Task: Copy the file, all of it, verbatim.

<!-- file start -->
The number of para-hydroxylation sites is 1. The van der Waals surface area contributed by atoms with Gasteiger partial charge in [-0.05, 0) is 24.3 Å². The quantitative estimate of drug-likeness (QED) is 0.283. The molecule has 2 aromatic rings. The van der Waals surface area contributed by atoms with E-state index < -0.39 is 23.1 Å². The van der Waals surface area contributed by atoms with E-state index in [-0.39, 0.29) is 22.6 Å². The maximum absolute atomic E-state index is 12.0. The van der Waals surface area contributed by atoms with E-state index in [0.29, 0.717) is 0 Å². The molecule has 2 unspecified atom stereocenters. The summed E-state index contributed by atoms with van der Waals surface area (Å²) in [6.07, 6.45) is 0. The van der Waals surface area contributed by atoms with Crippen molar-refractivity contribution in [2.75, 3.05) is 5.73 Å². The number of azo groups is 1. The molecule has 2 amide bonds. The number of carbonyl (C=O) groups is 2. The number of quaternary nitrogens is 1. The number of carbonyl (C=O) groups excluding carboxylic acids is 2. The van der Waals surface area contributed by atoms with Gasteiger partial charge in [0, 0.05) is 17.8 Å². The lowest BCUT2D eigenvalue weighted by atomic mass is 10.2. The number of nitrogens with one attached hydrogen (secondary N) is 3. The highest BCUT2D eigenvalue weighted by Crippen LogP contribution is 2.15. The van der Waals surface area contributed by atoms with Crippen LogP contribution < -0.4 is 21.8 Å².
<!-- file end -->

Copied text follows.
The number of para-hydroxylation sites is 1. The van der Waals surface area contributed by atoms with Gasteiger partial charge in [-0.05, 0) is 24.3 Å². The quantitative estimate of drug-likeness (QED) is 0.283. The molecule has 2 aromatic rings. The van der Waals surface area contributed by atoms with E-state index < -0.39 is 23.1 Å². The van der Waals surface area contributed by atoms with E-state index in [-0.39, 0.29) is 22.6 Å². The maximum absolute atomic E-state index is 12.0. The van der Waals surface area contributed by atoms with E-state index in [0.29, 0.717) is 0 Å². The molecule has 2 unspecified atom stereocenters. The summed E-state index contributed by atoms with van der Waals surface area (Å²) in [6.07, 6.45) is 0. The van der Waals surface area contributed by atoms with Crippen molar-refractivity contribution in [2.75, 3.05) is 5.73 Å². The number of azo groups is 1. The molecule has 2 amide bonds. The number of carbonyl (C=O) groups is 2. The number of quaternary nitrogens is 1. The number of carbonyl (C=O) groups excluding carboxylic acids is 2. The van der Waals surface area contributed by atoms with Gasteiger partial charge in [0, 0.05) is 17.8 Å². The lowest BCUT2D eigenvalue weighted by atomic mass is 10.2. The number of nitrogens with one attached hydrogen (secondary N) is 3. The highest BCUT2D eigenvalue weighted by Crippen LogP contribution is 2.15. The van der Waals surface area contributed by atoms with Crippen LogP contribution < -0.4 is 21.8 Å².